Ochthebius viridis Peyron, 1858
This exclusively coastal species is generally common in south east England from Dorset to Lincolnshire but otherwise very local and generally scarce, it is absent from the east coast but occurs sporadically in the west as far north as the Hebrides and is very local around the coast of Southern Ireland. Two subspecies are recognized in the UK; ssp. viridis s.str. is widespread in the south whereas ssp. fallaciosus Ganglbauer, 1901 occurs in the west and in Ireland, and along the south coast of England they overlap, morphological differences are very slight and males need to be dissected for certain identification. In Europe the situation is confusing as the subspecies, along with various others, have often been considered distinct species and the concept of a superspecies has been used to describe a complex association of ‘species’ that occur throughout the region. Adults have been recorded from February to December and so it is likely that they overwinter, they peak in abundance during August but usually occur in numbers through the spring and summer. The usual habitat is brackish pools and salt marsh margins where adults may be observed on wet silty soil, although we found them in abundance during June 1916 Hampshire on damp soil under matted reed litter on extensive dry grassland bordering salt marsh.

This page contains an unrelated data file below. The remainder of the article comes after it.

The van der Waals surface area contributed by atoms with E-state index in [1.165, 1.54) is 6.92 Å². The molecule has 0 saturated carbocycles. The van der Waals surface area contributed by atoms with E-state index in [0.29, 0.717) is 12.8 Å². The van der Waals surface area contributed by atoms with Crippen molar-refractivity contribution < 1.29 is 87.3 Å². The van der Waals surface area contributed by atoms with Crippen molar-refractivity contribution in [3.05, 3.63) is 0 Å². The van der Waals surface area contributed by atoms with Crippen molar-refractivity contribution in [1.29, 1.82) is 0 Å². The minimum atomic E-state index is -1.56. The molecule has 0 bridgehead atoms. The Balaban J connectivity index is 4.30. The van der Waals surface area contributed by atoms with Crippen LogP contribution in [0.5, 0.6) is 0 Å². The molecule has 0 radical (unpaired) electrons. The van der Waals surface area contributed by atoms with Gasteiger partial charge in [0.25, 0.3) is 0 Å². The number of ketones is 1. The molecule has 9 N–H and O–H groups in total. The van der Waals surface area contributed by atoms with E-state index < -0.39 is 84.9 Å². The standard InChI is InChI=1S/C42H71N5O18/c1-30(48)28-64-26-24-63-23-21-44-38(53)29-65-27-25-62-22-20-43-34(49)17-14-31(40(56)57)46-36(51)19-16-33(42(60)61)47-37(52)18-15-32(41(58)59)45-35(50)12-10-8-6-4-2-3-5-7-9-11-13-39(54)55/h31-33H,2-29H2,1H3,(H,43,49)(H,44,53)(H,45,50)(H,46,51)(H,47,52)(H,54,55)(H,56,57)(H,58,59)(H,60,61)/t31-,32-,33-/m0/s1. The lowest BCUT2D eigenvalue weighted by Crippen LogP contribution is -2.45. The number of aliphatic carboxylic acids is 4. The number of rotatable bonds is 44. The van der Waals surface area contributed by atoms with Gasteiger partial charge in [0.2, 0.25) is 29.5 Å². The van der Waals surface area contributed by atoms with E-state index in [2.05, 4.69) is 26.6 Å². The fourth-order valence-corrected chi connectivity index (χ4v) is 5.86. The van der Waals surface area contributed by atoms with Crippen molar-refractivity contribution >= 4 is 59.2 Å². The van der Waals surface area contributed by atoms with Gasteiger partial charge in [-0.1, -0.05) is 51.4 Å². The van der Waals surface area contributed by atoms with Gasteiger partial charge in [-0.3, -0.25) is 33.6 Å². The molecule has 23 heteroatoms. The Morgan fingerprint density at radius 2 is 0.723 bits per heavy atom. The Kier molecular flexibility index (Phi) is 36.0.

Adults are tiny, consistently below 1.7mm, and entirely dark with an attractive metallic reflection, the forebody green and the elytra and abdomen bronze, all appendages pale brown. They may be distinguished by form of the labrum and the pronotum. Head transverse, roughly sculptured and finely punctured, with large convex eyes and smoothly curved labrum, palps only a little shorter than the antennae, the terminal segment shorter and much narrower than the penultimate segment. Antennae 9-segmented with a long scape and 5-segmented pubescent club. Pronotum transverse, broadest near obtuse anterior angles and narrowed to a gradual and smooth membrane covered emargination before near-perpendicular posterior angles, basal margin almost straight and apical margin curved. Surface without a median groove, with a shallow transverse impression in front of and behind the disc, and widely and shallowly impressed towards the lateral margins, very finely punctured throughout. Elytra broadly-oval, with sloping shoulders and evenly curved to separately rounded apical margins, striae complete and strongly punctured to the apex, interstices weakly convex and finely microsculptured. Legs long and slender, the tibiae only weakly broadened from the base and each with a series of stiff setae across the apex. Tarsi 4-segmented although often appearing 3-segmented due to the tiny basal segment, terminal segment long and weakly curved, claws smooth, the front claws with a weak basal tooth, the middle and hind claws without an obvious tooth at the base.